utf8 and chomp

Discussion in 'Perl Misc' started by Josef Feit, Feb 22, 2009.

  1. Josef Feit

    Josef Feit Guest

    Hi,

    I have run accross a Perl behaviour, which I do not
    understand:

    I am trying to analyze some text with utf8 characters,
    eg a file with "nXlXx", where the 'X' stands for
    some utf8 encoded character. eg. "náláx"
    (not sure whether it gets through).

    Please change the 'X' in the %ascii for some
    utf8 character (should be 'á').


    #!/usr/bin/perl
    # -----------------------------------------------------------
    use warnings;
    use strict;
    use encoding 'utf-8';
    use 5.010;

    my %ascii = (
    'X' => 'a',
    );

    my $line = <>;
    chomp $line; # to chomp or not to chomp
    print length($line), ": ";;
    for( my $i = 0; $i < length($line); $i++ ){
    my $znak = substr($line, $i, 1);
    if( exists( $ascii{$znak} ) ){
    print "+";
    }else{
    print "-";
    }
    }
    print "\n";

    ---
    The problem is with the chomp:

    In case I chomp the $line, the output is as
    expected: 5: -+-+-

    If I comment out the chomp, the result is
    8: --------
    so the Perl does not consider the $line to be
    utf8 encoded.

    Is this a side effect of chomp or do I have it
    wrong? I need not to chomp and get the utf8.

    perl -v
    This is perl, v5.10.0 built for x86_64-linux-thread-multi

    Thanks
    Josef
     
    Josef Feit, Feb 22, 2009
    #1
    1. Advertising

  2. On 2009-02-22, Josef Feit <> wrote:
    *SKIP*
    > The problem is with the chomp:
    >
    > In case I chomp the $line, the output is as
    > expected: 5: -+-+-
    >
    > If I comment out the chomp, the result is
    > 8: --------
    > so the Perl does not consider the $line to be
    > utf8 encoded.
    >
    > Is this a side effect of chomp or do I have it
    > wrong? I need not to chomp and get the utf8.


    Just checked -- I can't recreate that. I have C<5: -+-+-> with B<chomp>
    and C<6: -+-+--> without. Consider forcing I<$line> to be utf8
    (C<perldoc Encode> has more).

    p.s. And rewrite your C in Perl.


    --
    Torvalds' goal for Linux is very simple: World Domination
    Stallman's goal for GNU is even simpler: Freedom
     
    Eric Pozharski, Feb 23, 2009
    #2
    1. Advertising

  3. Josef Feit

    Josef Feit Guest

    Utf8 and chomp problem:

    Thank you for replies.
    I tried to rewrite the script, but the problem seems
    to persist.
    UTF8 displayed OK, so I am sending the improved script.

    I tried it on my OpenSuse 11.0 Linux under cs_CZ.UTF-8
    locale and on the server (Debian I think, with
    LANG=en_US.UTF-8 etc. (and v5.8.8 Perl).

    The results are the same: the strings produced
    are different. I will try to force the utf8 etc,
    but it seems strange anyway.

    Josef


    #!/usr/bin/perl
    # ----------------------------
    # echo "náláx" >text.txt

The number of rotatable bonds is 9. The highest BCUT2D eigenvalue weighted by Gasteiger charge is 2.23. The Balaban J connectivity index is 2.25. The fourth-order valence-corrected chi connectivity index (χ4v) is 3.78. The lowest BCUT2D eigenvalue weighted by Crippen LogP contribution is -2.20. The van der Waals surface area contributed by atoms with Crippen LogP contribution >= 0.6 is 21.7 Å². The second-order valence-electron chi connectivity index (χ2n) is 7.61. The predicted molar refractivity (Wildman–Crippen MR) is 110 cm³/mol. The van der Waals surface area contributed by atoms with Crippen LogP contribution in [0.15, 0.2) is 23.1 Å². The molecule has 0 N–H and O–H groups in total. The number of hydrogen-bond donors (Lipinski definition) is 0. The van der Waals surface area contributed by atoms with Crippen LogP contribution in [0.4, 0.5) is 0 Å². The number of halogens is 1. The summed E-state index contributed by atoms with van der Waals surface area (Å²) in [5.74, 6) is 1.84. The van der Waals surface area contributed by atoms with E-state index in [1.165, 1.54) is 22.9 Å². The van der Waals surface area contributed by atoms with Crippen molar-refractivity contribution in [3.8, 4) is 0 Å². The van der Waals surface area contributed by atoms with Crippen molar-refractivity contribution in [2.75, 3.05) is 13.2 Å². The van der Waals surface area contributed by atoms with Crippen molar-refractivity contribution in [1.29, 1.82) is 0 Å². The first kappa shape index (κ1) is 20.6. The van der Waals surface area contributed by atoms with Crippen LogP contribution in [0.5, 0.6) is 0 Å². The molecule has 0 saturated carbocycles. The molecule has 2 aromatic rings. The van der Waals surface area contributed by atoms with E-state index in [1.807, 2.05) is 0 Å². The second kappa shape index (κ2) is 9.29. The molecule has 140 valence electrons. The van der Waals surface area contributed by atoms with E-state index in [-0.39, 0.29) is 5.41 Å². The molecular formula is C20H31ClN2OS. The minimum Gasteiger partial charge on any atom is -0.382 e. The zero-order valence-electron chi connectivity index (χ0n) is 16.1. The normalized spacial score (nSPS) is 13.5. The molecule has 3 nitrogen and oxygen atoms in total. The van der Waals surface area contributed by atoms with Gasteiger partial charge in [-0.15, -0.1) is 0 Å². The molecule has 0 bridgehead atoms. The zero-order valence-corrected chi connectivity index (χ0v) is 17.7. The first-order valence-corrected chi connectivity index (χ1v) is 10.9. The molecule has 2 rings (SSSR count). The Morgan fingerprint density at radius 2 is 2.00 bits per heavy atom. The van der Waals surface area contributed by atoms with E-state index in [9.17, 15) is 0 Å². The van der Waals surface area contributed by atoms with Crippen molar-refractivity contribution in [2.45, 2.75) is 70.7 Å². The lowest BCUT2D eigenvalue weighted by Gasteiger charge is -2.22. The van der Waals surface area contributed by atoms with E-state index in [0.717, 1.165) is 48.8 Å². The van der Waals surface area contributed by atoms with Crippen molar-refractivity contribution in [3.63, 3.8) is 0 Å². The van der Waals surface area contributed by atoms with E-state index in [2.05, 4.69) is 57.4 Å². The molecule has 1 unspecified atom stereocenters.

# thisscript text.txt
    # ----------------------------
    use warnings;
    use strict;
    use encoding 'utf-8';

    my %ascii = (
    'á' => 'a',
    );

    my $line = <>;
    my $linech = $line;
    chomp $linech;

    for my $l ( $line, $linech ){
    print length($l), ": ";
    for my $char (split //, $l){
    if( exists( $ascii{$char} ) ){
    print "+";
    }else{
    print "-";
    }
    }
    print "\n";
    }

    Output (orig/chomped):
    8: --------
    5: -+-+-
     
    Josef Feit, Feb 23, 2009
    #3
  4. Josef Feit <> wrote:

    > Utf8 and chomp problem:
    >
    > Thank you for replies.
    > I tried to rewrite the script, but the problem seems
    > to persist.
    > UTF8 displayed OK, so I am sending the improved script.
    >
    > I tried it on my OpenSuse 11.0 Linux under cs_CZ.UTF-8
    > locale and on the server (Debian I think, with
    > LANG=en_US.UTF-8 etc. (and v5.8.8 Perl).
    >
    > The results are the same: the strings produced
    > are different. I will try to force the utf8 etc,
    > but it seems strange anyway.
    >
    > Josef
    >
    >
    > #!/usr/bin/perl
    > # ----------------------------
    > # echo "náláx" >text.txt
    > # thisscript text.txt
    > # ----------------------------
    > use warnings;
    > use strict;
    > use encoding 'utf-8';
    >
    > my %ascii = (
    > 'á' => 'a',
    > );
    >
    > my $line = <>;
    > my $linech = $line;
    > chomp $linech;
    >
    > for my $l ( $line, $linech ){
    > print length($l), ": ";
    > for my $char (split //, $l){
    > if( exists( $ascii{$char} ) ){
    > print "+";
    > }else{
    > print "-";
    > }
    > }
    > print "\n";
    > }
    >
    > Output (orig/chomped):
    > 8: --------
    > 5: -+-+-


    Have you tried to use STDIN marked as utf8 stream?

    thisscript < text.txt

    binmode( STDIN, ':utf8') or die;
    my $line = <STDIN>;

    --
    [pl>en Andrew] Andrzej Adam Filip : :
    We have met the enemy, and he is us.
    -- Walt Kelly
     
    Andrzej Adam Filip, Feb 23, 2009
    #4
  5. Josef Feit

    Josef Feit Guest

    Andrzej Adam Filip napsal(a):
    > Josef Feit <> wrote:
    >
    >> Utf8 and chomp problem:
    >>
    >> Thank you for replies.
    >> I tried to rewrite the script, but the problem seems
    >> to persist.
    >> UTF8 displayed OK, so I am sending the improved script.
    >>